15. Waste heat of HTR power stations for district heating

    International Nuclear Information System (INIS)

    Bonnenberg, H.; Schlenker, H.V.

    1975-01-01

    The market situation, the applied techniques, and the transport, for district heating in combination with HTR plants are considered. Analysis of the heat market indicates a high demand for heat at temperatures between 100 and 150 0 C in household and industry. This market for district heating can be supplied by heat generated in HTR plants using two methods: (1) the combined heat and power generation in steam cycle plants by extracting steam from the turbine, and (2) the use of waste heat of a closed gas turbine cycle. The heat generation costs of (2) are negligible. The cost for transportation of heat over the average distance between existing plant sites and consumer regions (25 km) are between 10 and 20% of the total heat price, considering the high heat output of nuclear power stations. Comparing the price of heat gained by use of waste heat in HTR plants with that of conventional methods, considerable advantages are indicated for the combined heat and power generation in HTR plants. (author)

  16. The technology available for more efficient combustion of waste gases

    International Nuclear Information System (INIS)

    Burrows, J.

    1999-01-01

    Alternative combustion technologies for open flare systems are discussed, stressing their advantages and limitations while meeting the fundamental requirements of personnel and plant safety, high destruction efficiencies, environmental parameters and industrial reliability. The use of BACT (Best Available Control Technologies) is dependent on the destruction efficiency of waste gas defined by regulatory agencies or industrial leaders. Enclosed vapour combustors and high destruction efficiency thermal oxidation are two of the technologies which result in more efficient combustion of waste gases. There are several conditions that should be considered when choosing combustion equipment for the disposal of waste gas. These include volatile organic compounds content, lower heating value, the composition of the waste gas, the specified combustion efficiency, design flow rates, smokeless operation, operating conditions, ground level radiation, SO 2 dispersion, environmental and social expectations, and economic limitation. 10 figs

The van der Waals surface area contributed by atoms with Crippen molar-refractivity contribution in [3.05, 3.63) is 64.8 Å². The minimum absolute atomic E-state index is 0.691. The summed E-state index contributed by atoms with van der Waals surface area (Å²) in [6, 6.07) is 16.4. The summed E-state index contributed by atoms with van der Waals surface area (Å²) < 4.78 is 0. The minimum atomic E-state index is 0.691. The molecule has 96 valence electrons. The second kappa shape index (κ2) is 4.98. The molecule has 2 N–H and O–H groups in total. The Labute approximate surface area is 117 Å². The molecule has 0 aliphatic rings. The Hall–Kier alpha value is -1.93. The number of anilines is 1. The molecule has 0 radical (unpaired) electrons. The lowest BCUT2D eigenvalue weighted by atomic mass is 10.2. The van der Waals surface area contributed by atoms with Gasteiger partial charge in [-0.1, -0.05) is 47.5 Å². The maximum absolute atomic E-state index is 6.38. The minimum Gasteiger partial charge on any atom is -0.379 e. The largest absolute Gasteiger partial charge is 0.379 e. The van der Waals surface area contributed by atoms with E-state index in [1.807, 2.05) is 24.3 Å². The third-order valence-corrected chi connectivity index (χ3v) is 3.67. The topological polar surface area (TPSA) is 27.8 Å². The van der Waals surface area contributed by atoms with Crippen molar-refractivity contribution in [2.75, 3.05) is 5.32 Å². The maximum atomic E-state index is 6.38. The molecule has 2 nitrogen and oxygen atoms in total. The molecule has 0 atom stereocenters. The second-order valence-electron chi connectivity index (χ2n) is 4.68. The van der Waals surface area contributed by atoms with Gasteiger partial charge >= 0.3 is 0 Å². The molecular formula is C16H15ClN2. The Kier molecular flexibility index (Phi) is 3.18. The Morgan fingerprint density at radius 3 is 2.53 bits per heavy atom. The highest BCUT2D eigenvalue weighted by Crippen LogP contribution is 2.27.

17. Thermodynamic analysis of waste heat power generation system

    International Nuclear Information System (INIS)

    Guo, Jiangfeng; Xu, Mingtian; Cheng, Lin

    2010-01-01

    In the present work, a waste heat power generation system is analyzed based on the criteria with and without considering the heat/exergy loss to the environment. For the criteria without considering the heat/exergy loss to the environment, the first- and second-law efficiencies display different tendencies with the variations of some system parameters. When the heat/exergy loss to the environment is taken into consideration, the first and second law efficiencies display the same tendency. Thus, choosing the appropriate expressions for the performance criteria is crucial for the optimization design of the waste heat power generation system. It is found that there are two approaches to improving the system performance: one is to improve the heat/exergy input; the other is to enhance the heat-work conversion ability of the system. The former would deteriorate the environment if the heat-work conversion ability of the system remains unchanged; the latter could reduce the environmental impact but it's restricted by the heat/exergy input. Therefore, the optimal operation condition should be achieved at the trade-off between the heat/exergy input and the heat-work conversion ability of the system.

  18. Recov'Heat: An estimation tool of urban waste heat recovery potential in sustainable cities

    Science.gov (United States)

    Goumba, Alain; Chiche, Samuel; Guo, Xiaofeng; Colombert, Morgane; Bonneau, Patricia

    2017-02-01

    Waste heat recovery is considered as an efficient way to increase carbon-free green energy utilization and to reduce greenhouse gas emission. Especially in urban area, several sources such as sewage water, industrial process, waste incinerator plants, etc., are still rarely explored. Their integration into a district heating system providing heating and/or domestic hot water could be beneficial for both energy companies and local governments. EFFICACITY, a French research institute focused on urban energy transition, has developed an estimation tool for different waste heat sources potentially explored in a sustainable city. This article presents the development method of such a decision making tool which, by giving both energetic and economic analysis, helps local communities and energy service companies to make preliminary studies in heat recovery projects.

  19. Current and future prospects for heat recovery from waste in European district heating systems: A literature and data review

    International Nuclear Information System (INIS)

    Persson, Urban; Münster, Marie

    2016-01-01